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Old 11th November 2005, 08:27 PM   #1
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Default Aleph-x. Help me starting it up.

Help me fire up my Aleph-X. This is how I think it should be done. But I’m not sure
because the information is scattered all over Diyaudio. Most are collected from the wiki, various posts and this link:
http://www.penguinlovers.net/audio/alephx_proj.html
Have I missed something? Is there a better way? Have I completely misunderstood parts or all of it? How should you do it?
PLEASE make your comments.


1) Check an recheck that you have mounted the right components on the right spot.
• Right place
• Right values
• Not mounted them backwards.

2) Install the output boards onto the case. Mount the mosfets with mica insulator and thermal paste (or better). If the mosfet's mounting hole is not insulated, then one needs to insulate the screw to the heat sink. I prefer not initially to mount them on the board when testing, but do some wiring between mosfets and the board. It's easier to change them if you break one of them.

3) Install the main board and connect to the rail. For initial connection, add a 0.5 ohm/2W
resistor on both rails. This will serves as power protector if something goes wrong!
(That means, if something goes wrong, the resistor will burn out first, but not damaging
your circuit!).

4) Connect a variac and slowly raise voltage. You may want to install everything except Q1, Q2, Q10 and Q11, then power it up to see that the diff pair and it's current source work properly, and that there are no surprises with the rest of the circuitry. This could save you some expensive matched power transistors.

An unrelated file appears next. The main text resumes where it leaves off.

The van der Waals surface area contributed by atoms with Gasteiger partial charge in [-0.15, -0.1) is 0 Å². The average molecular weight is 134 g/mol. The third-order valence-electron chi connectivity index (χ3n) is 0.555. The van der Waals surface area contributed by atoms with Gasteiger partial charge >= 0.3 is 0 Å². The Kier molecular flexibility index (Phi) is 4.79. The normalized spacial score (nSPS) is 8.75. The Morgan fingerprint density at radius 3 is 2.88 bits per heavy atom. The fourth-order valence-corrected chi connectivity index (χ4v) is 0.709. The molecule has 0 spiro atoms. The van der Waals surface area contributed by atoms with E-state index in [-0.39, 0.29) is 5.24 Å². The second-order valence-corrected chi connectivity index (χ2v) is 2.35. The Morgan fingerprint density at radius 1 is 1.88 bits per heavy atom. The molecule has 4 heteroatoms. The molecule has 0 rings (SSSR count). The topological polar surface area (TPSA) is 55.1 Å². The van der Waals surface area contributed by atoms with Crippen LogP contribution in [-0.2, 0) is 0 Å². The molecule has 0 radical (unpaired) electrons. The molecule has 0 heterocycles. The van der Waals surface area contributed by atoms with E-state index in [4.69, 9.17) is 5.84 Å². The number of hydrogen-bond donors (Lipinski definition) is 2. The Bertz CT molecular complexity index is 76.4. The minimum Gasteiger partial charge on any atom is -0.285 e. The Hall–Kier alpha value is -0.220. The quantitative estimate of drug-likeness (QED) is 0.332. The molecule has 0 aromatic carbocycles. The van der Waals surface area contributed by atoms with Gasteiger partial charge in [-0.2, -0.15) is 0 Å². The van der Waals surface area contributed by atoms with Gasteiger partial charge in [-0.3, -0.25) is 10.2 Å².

What should I expect here? What to expect from current source, diffpair and rest of
the circuitry if everything is ok? What and where exactly do I measure?

5) Connect all mosfets

Now its time to adjust the AC

6) Put a 1.5k pot in place of R12/R34. Connect an 8-ohm ‘dummy’ load, or even a
real speaker to the output. Feed the amplifier input with a 60Hz sine wave (or perhaps
1kHz if you’re using an oscilloscope - 60Hz is suitable for most multimeters).
Measure the AC voltage across the paralleled R2/R3 output resistors, and across R5 (a big advantage is two voltmeters).
Trim R12 until the voltage over R5 is equal to the voltage over R2/R3.
Now your Current source is set to 50%.
Repeat the same procedure for the R34-side.
Measure the value of the 1.5K trimpots and replace them with fixed resistors.
Aleph-X builder's thread.


Then its time to adjust DC

7) For DC offset adjustment, there is the Absolute DC offset and the Differential
DC offset. Set V1 and V3 initially to R=0 and V2 to 0
For this part, use Grey Rollins steps:
Assuming that you use the output current adjustments at all. Set them such that you have the same voltage drop across the source resistors on the output MOSFETs comparing one side to the other (that is by adjusting VR1 and VR3 and check each side's voltage).

8) Set the front end current source adjustment (by adjusting VR2) so that the
absolute DC offset (DC offset measured from the outputs to ground) is as
close to zero as possible (if not, an Absolute DC offset as high to 1 ~ 2V is still OK!).
As long as you're close, you're okay. The speaker does not see the absolute
DC offset. The only reason you fiddle with it at all is that it will cut into your
potential output voltage swing to either positive or negative, causing premature
clipping. It will drift a bit, particularly with heat variations. Don't worry about it!